JIS News

The National Water Commission (NWC) has reported that service has been restored to over 306 schemes, which account for 85 per cent of its total production.
Of the 459 schemes that the NWC owns, 153 remain out of operation. E. G. Hunter, President of the (NWC) said the remaining schemes were largely small rural ones, which accounted for 10 to 12 per cent of the Commission’s output.
“All the major towns and population centres are now being served. We are pleased with the progress that we have made so far and, committed to continue efforts so that, in very short order, we can have service restored to the remaining communities,” Mr. Hunter said at the weekly post-Hurricane Ivan press conference at the Ministry of Land and Environment on September 24.
He added that the Jamaica Public Service Company (JPSCo) had indicated to the NWC when the power supply would be restored to some areas, in order to bring the other schemes online.
The President also disclosed that with the resumption of water supply in major areas, there were more trucks at the disposal of the NWC to be redeployed to other affected areas.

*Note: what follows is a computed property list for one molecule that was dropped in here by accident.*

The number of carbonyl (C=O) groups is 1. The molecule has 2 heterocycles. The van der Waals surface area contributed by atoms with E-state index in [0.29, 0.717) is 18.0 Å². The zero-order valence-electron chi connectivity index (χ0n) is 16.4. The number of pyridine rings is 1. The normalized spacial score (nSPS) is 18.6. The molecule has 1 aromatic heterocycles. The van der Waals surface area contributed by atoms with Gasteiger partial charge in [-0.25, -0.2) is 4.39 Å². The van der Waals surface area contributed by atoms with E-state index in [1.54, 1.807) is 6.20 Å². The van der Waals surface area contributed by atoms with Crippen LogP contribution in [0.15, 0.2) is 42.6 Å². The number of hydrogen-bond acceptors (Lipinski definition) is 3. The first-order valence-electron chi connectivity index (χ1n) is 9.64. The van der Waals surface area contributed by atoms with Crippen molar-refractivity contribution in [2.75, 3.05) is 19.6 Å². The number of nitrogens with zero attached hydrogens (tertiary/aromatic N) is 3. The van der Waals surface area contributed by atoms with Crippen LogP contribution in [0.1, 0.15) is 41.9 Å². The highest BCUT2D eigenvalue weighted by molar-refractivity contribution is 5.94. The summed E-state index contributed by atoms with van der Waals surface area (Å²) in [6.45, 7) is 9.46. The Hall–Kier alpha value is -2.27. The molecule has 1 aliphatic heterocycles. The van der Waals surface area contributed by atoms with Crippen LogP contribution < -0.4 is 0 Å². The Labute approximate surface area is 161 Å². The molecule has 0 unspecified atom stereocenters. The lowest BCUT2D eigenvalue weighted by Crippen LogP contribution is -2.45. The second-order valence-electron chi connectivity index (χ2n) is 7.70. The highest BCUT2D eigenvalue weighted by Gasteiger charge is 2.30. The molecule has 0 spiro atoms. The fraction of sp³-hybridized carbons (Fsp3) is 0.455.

“We will continue to rely on the trucking operation until we have all our systems up and running,” he informed.
Meanwhile, the NWC will be collaborating with the other agencies in the reconstruction effort. Noting that the Brighton community in Westmoreland had to be relocated and houses rebuilt, Mr. Hunter said that officials from the NWC would be visiting potential areas to assess the water supply.
A Venezuelan army contingent is expected to assist in the building of houses as part of relocating the community of Brighton.

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